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JLBC PHASE 3 - Rope JLBC (Rescue)

JLBC PHASE 3 - Rope JLBC (Rescue)

Strops. Strops are continuous loops in a line or wire rope. They are used to pass around a cask, spar, piece of line, etc., to provide an eye to be placed over a hook or shackle.

We are leading Block (for the Fall of the Main Purchase). The leading Block is secured to one of the spars, and the hauling part, or fall of the prior purchase, is led through it. This Block is used to change the direction of pull on the fall of the immediate purchase.

Splay Tackle. The splay tackle, consisting of a luff, prevents the spars from splaying – moving further apart – when they are under load.

Heel Tackles. The heel tackles, consisting of luffs, provide firm tension on the spars' heels and give lateral and fore-and-aft support.

Tag Line. A line attached to the running block of the primary purchase is used to retrieve the main purchase without stepping into the forward danger zone.

Martingale (if Fitted). If a suitable attachment point exists at the front of the sheers, a martingale may be led down from the head. This will prevent the sheers from springing up or back when hoisting and lowering a load.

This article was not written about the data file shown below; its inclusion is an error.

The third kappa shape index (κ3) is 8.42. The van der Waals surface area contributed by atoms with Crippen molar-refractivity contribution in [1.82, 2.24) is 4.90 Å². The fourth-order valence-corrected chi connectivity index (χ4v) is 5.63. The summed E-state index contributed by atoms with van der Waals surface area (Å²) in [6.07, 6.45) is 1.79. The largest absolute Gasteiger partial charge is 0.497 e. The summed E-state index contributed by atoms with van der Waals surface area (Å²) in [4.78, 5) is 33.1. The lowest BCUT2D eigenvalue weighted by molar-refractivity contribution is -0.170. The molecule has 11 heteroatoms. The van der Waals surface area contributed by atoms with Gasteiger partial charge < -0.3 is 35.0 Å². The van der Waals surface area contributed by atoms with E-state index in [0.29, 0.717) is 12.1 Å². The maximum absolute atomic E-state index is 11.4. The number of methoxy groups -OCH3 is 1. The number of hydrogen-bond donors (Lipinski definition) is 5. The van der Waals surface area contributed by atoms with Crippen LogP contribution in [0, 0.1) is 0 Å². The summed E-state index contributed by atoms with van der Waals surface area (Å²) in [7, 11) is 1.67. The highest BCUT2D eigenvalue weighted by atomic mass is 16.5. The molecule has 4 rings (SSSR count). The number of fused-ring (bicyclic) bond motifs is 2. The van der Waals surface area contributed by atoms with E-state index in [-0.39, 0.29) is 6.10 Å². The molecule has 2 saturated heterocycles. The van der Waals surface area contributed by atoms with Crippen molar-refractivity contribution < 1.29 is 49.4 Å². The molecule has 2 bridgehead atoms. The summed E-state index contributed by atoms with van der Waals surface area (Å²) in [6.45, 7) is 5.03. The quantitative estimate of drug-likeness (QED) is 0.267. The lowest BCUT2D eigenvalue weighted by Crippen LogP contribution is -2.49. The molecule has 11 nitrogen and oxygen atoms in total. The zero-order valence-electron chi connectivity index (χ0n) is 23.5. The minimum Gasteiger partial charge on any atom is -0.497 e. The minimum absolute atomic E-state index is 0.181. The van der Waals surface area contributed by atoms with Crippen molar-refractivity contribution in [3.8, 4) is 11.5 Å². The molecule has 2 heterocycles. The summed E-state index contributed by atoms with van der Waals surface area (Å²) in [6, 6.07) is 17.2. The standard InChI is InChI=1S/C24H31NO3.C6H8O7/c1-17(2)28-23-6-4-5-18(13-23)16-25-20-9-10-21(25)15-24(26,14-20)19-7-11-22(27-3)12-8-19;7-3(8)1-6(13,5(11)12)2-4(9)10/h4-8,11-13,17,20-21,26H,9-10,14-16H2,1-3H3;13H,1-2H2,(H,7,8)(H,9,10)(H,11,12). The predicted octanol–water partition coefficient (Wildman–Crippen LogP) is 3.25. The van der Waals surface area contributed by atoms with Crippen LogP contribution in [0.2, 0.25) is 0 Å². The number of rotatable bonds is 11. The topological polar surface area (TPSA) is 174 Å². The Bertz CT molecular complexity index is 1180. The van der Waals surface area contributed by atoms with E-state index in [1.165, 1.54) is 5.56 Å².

Shoes (if Fitted). Shoes are usually square slabs of hardwood with a recess in their upper surface to take the heel of a spar. The length of each side should not be less than four times the diameter of the spar. JLBC Cadets They are used to distributing the weight of the load and the thrust of the spars over an area of the deck. When ashore, they are used to distribute the weight to prevent the spars from sinking into the ground.


Use of a Timber Hitch

The timber hitch is used to tow, hoist or lower a spar. The more tension placed on the trap, the more it will hold the spar. When the pressure is released, the hitch will loosen. To add directional stability or when tying the hitch to a tapered spar, an extra half hitch should be added beside the timber hitch on the side facing the direction of pull.

How to Tie a Timber Hitch

1. Pass the working end of a line around the spar and bring it to the front.

2. Take the end around the standing part and make a small loop.

3. Tuck the working end between the standing end and itself.

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